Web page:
I Finally Figured Out Why I Lose My Temper on Thursdays

Pattern recognition isn’t my strong suit, but I finally realized that I lose my temper with my children every Thursday morning at 9:30 a.m.  And in a burst of insight at 9:32 a.m. last Thursday, I figured out why.

It’s because we’re home on Thursdays.

I finally figured out why I lose my temper on Thursdays

I love being at home–I’m kinda a homebody–but since it’s the one day in the week where we have nowhere to be, I try and catch up on chores and do an extra load of laundry.  On Thursday morning, I take a good hard look at my house to see what needs cleaning and tidying, and it overwhelms me.

My house isn’t a disaster (usually) but with 4 kids in a smallish space, there’s often a good bit of stuff lying about.  I can feel the tension start to rise at I start swiffering the papers and small toys out from under the sofas, but when I move on to the bedroom my two young daughters share and see (with my Thursday morning let’s-get-this-mess-under-control eyes) the tiny pieces and scraps of paper and shreds of fabric and hair accessories on every surface, and the kids are not exactly cooperating with the clean-up routine, I lose it.

Apparently, clutter is one of my “trigger points,” one of those things that throws me off balance and upsets me beyond reason.  Have you seen this?

Fatigue, hunger, and apparently messy spaces are major trigger points for me.  When I’m tired, or hungry, or my living space is a wreck, I get unreasonably upset about little things (bickering kids, spilled milk) that wouldn’t be a big deal if I was on balance.

I thought it was pretty lame to realize that swiffering on a Thursday morning puts me over the edge, I’m glad to have that bit of awareness about myself so I can do something about it.

And this is a good time of year for self-awareness, because the holidays are a pretty intense time of year for me. There’s lots to get done, not quite enough time to do it in, and high expectations for all of it.  So I’m shoring up my resolve to go to bed on time, and actually eat breakfast, so I’m better equipped to handle the bumps in the road with grace this season.

And I’m ditching the Thursday morning cleaning routine, at least till January. I’ve instituted a nightly tidying up time, and my husband’s going to do the swiffering—on Wednesdays.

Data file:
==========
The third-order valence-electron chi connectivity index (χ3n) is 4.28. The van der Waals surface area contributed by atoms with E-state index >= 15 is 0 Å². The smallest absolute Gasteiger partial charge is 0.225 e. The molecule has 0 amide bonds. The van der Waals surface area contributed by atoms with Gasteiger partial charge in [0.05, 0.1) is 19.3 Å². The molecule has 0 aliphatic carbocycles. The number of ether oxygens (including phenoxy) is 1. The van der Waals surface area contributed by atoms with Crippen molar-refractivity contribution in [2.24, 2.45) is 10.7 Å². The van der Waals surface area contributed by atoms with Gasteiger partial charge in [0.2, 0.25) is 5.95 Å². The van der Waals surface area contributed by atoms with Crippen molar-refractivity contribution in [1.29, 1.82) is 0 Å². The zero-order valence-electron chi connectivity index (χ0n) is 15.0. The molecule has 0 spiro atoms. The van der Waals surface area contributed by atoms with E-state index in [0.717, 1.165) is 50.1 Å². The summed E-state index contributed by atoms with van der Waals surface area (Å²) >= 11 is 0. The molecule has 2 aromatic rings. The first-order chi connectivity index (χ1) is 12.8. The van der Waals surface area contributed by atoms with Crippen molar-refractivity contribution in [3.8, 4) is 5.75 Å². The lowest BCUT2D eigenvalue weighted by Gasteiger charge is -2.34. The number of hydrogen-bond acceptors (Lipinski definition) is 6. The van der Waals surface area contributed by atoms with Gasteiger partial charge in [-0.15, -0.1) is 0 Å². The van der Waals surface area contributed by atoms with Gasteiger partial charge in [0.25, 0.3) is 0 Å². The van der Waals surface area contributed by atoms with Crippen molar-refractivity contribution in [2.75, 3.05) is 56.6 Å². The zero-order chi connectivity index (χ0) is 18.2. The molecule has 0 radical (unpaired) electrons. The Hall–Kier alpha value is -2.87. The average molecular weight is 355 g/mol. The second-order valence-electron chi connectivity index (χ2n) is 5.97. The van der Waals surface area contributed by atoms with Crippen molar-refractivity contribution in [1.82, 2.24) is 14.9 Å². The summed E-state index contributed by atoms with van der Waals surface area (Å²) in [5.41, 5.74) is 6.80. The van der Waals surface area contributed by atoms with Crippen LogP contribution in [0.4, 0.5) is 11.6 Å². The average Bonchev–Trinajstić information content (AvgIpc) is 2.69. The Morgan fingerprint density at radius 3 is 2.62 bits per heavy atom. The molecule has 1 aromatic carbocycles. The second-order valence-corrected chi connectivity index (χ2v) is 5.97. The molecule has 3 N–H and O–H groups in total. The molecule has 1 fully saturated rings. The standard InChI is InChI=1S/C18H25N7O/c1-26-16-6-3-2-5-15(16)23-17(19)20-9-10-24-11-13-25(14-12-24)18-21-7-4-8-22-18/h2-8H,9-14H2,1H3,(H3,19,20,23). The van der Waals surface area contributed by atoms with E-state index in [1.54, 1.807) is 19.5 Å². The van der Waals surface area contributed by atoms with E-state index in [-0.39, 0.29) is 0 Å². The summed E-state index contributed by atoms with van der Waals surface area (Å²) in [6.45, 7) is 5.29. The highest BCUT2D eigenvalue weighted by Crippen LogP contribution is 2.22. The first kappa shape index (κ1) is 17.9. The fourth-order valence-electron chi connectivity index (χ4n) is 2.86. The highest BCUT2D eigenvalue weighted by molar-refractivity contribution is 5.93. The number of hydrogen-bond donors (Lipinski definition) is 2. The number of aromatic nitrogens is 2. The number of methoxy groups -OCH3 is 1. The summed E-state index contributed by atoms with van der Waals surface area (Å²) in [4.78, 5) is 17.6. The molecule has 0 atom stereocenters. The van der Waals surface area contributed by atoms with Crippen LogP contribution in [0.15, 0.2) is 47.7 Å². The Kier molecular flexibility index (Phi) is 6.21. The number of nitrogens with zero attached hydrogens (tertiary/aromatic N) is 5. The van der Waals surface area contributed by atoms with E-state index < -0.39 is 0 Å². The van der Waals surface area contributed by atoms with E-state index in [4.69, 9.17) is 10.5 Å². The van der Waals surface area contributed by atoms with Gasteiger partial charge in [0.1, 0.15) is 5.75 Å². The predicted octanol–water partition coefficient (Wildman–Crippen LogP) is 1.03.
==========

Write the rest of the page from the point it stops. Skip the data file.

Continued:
Can you relate? What are your personal trigger points? What are your tips for avoiding them?

P.S. If you can relate, we need to talk about highly sensitive people. And kid hangovers.


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  1. Sara says:

    One of my triggers is Sunday—that imposed relaxation! We feel strongly about not doing unnecessary manual labor on Sunday, but if Saturday was busy and the house is still a mess, I’m very irritable. Plus, a nice Sunday dinner on my day of rest doesn’t seem very restful for one of us. Ahem!

    So, I try harder to have the house presentable on Sunday and choose a dinner that is simple or at least one of my favorites.

  2. I can definitely relate! I’ve tried to identify my own triggers and make myself deal with them right away. I have a bad habit of putting off taking care of myself (if I’m too hot, uncomfortable, etc.) if I’m in the middle of doing something, which makes me irritable and no good to anyone. Good for you for identifying the problem and making a plan to deal with it!

  3. Jodi says:

    I also lost it every Thursday morning. Tuesday and Wednesday are ridiculously busy for me and then I always stay up to late on Wednesday at my Mom’s group meetings.

    I love this proactive approach. My life could use more of that.

  4. Plop says:

    For me, it’s fatigue. I used to tell ‘I’m tired, don’t push me’ but it would usually end up with hasch remarks and me getting angry, so now, i go away. I take a long long bath with a go0d adventure book and lock the door =D ( you know that baths are actually ecological !)

  5. I can get very frustrated and short with my husband when he gets home from work if I haven’t left the house during the day. Even just taking a walk around the block or running to the grocery store to pick up one item makes a huge difference. If I’m home all day, then I start to feel like I’m just waiting around for my husband to get home and I get upset when he wants to sit and relax instead of do things with me! I’m been making a better effort to get out, but it’s getting difficult as the weather gets colder because I walk around the block isn’t always an option and I hate to waste the gas for “imaginary” errands that don’t really need to be done.

    • Anne says:

      Mandi, I’m really impressed that you notice that because that’s not quite as universal as being sleepy or hungry for a trigger point. Nicely done, and I’ll be interested in hearing what you come up with to get out as the weather gets cold.